Milestones & Success

Yesterday was my birthday, and naturally, I am in a reflective mood.

I’ve learned so much through The Boy about milestones and success, and how the social constructs that make us believe we aren’t quite achieving as much as we should (there’s that awful word) are a figment of our own imaginations.  And yet…

I have to confess that as I step firmly into my 40s, I wonder what I have to show for myself.  Not in terms of what I’ve accomplished, but where I am currently.  Let me make perfectly clear that I am happy.  I made a conscious decision to leave teaching to be with loved ones and for my own mental health. I made another conscious decision to leave my decent-paying job, again for my own mental health. But I can’t honestly say that working for minimum wage has done much for my own sense of self-worth.

I am very happy and grateful to be employed, don’t get me wrong.  And my current position is just what I needed, really. The complete lack of stress, the laid back coworkers, the peace of mind are so valuable to me, I can’t really put it into words. But peace of mind doesn’t pay the bills, and I am not old enough to retire. In other words, I still have so much to give, so much to offer.  But the job market here just won’t bear it.

On the continuum of employment, from stressful to no-stress, from meaningful to not-in-the-least-important-to-society, from almost $100K to minimum wage, I am still searching for that middle ground, and it is elusive. And work is important to me.

The Man and I have long considered creating our own business plan, not only for ourselves, but also to ensure that The Boy has meaningful employment, as well (I mean, if I can’t find employment, imagine how difficult it will be for a young man on the spectrum).  If necessity is the mother of invention, we may be giving birth to our own opportunities very soon.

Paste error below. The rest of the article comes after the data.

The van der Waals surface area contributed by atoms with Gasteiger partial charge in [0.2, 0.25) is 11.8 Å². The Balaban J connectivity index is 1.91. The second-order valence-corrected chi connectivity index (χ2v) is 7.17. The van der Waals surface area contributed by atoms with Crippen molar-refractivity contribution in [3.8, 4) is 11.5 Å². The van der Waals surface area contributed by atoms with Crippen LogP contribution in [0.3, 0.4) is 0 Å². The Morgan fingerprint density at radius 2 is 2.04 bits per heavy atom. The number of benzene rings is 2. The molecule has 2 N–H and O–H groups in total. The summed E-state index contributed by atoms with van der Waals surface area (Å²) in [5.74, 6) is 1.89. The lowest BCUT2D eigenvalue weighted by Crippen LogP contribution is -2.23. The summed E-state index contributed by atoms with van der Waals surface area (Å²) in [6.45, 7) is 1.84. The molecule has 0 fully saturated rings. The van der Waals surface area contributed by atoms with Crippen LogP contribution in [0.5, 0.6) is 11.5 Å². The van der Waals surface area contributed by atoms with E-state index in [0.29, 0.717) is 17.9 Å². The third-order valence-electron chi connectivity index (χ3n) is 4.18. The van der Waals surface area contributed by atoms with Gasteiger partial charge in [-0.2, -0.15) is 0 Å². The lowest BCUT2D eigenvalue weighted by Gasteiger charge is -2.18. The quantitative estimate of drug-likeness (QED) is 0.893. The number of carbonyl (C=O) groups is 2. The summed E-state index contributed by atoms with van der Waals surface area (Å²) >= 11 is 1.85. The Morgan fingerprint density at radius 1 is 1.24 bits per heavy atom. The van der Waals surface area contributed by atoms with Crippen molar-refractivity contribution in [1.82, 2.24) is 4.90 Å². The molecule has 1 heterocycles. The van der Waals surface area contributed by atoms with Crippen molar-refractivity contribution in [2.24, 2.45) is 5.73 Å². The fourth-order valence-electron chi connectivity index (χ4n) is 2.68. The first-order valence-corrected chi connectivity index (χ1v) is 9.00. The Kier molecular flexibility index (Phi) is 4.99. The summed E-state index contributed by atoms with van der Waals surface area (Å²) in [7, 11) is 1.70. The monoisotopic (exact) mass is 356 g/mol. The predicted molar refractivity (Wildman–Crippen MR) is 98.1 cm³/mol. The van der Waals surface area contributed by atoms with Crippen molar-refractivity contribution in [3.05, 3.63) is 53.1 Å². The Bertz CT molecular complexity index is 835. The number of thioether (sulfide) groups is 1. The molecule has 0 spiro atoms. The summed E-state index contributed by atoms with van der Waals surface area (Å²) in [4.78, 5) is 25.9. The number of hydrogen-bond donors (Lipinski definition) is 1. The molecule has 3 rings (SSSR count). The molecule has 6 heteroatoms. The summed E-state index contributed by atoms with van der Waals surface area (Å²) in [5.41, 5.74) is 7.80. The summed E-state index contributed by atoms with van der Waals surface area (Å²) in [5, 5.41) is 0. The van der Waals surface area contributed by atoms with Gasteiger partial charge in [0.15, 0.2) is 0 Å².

I just have to remind myself (continously) that if I start to walk down the path of “shoulds” (ie I should be making this much, I should be doing xyz), I will be in the weeds.  That path was never right for The Boy, and can do nothing but harm to me. We will just need to blaze our own path to find that balance and meaning, and have faith that we will find our way.

finding our own path


Am I Less for Leaving?

Many of my old teacher friends are scared and weary.  They see what is happening to teaching and education and they don’t like it, but they are trapped.  They have mortgages to pay and resumes that will not allow them to do anything else.  They post links to blog posts and articles on facebook about how education has changed, how people don’t want to become teachers anymore, and how teachers don’t want to even remain teachers anymore.

Yesterday, one posted a link to an article on Monster – “5 Most Regretted Jobs,” and you guessed it – teaching was on the list.  The article ended the lament about teaching with the quip, “It takes a remarkable human being to become a teacher but it takes a golden human being to stay one.”

Which leaves me to ask, “Am I less for leaving?”

Honoring_the_Teachers_of_America_3_cent_stampAm I somehow not “golden” because I had an opportunity to leave that many others do not?  Am I somehow selfish for taking the opportunity that many, many of my old friends would have taken in a heartbeat?  Am I unremarkable because I took a stand and left a profession that I daresay would have killed me for all of the lying, cheating, disrespect, and injustice I endured and watched others endure, and if it had not killed me, would have most definitely killed my soul?  Am I tarnished for taking a chance at a less stressful existence that would ultimately benefit my family?

I think you see where I’m headed with this.  Teachers are phenomenal people, especially those who don’t get the monetary compensation necessary to support their own families.  But no one has the right to look down on a person leaving teaching in these days and times.  Many of us have left because we are taking a stand against the very dark underbelly of the system, and refuse to be the face of it, refuse to be a part of the machine, refuse to actually do harm to children by proxy.

I think all of my old teacher friends, both those who feel trapped and those who continue to fight the good fight (even if they’re not sure from day to day what that even means) are golden.  I think those that have left the profession with souls beaten and bruised are no less golden.  In a system that creates too many victims (if you think my word-choice is histrionic, you should hear some of my “war” stories), teachers and former teachers may indeed be the only people of value left.